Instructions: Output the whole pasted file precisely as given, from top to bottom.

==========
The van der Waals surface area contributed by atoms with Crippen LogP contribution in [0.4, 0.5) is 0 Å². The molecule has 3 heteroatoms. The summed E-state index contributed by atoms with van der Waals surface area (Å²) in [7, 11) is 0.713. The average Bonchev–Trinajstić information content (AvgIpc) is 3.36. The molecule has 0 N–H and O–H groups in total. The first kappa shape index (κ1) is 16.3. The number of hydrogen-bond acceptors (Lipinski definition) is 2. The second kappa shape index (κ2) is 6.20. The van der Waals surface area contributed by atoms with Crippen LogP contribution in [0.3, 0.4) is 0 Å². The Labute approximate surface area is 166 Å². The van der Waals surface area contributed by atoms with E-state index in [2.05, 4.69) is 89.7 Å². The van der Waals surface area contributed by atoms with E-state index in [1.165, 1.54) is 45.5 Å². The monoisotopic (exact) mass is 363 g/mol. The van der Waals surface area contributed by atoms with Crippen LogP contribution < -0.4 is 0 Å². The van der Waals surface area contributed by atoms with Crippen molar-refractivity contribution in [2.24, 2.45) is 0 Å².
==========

The van der Waals surface area contributed by atoms with Crippen LogP contribution in [0.4, 0.5) is 0 Å². The molecule has 3 heteroatoms. The summed E-state index contributed by atoms with van der Waals surface area (Å²) in [7, 11) is 0.713. The average Bonchev–Trinajstić information content (AvgIpc) is 3.36. The molecule has 0 N–H and O–H groups in total. The first kappa shape index (κ1) is 16.3. The number of hydrogen-bond acceptors (Lipinski definition) is 2. The second kappa shape index (κ2) is 6.20. The van der Waals surface area contributed by atoms with Crippen LogP contribution in [0.3, 0.4) is 0 Å². The Labute approximate surface area is 166 Å². The van der Waals surface area contributed by atoms with E-state index in [2.05, 4.69) is 89.7 Å². The van der Waals surface area contributed by atoms with E-state index in [1.165, 1.54) is 45.5 Å². The monoisotopic (exact) mass is 363 g/mol. The van der Waals surface area contributed by atoms with Crippen LogP contribution < -0.4 is 0 Å². The van der Waals surface area contributed by atoms with Crippen molar-refractivity contribution in [2.24, 2.45) is 0 Å².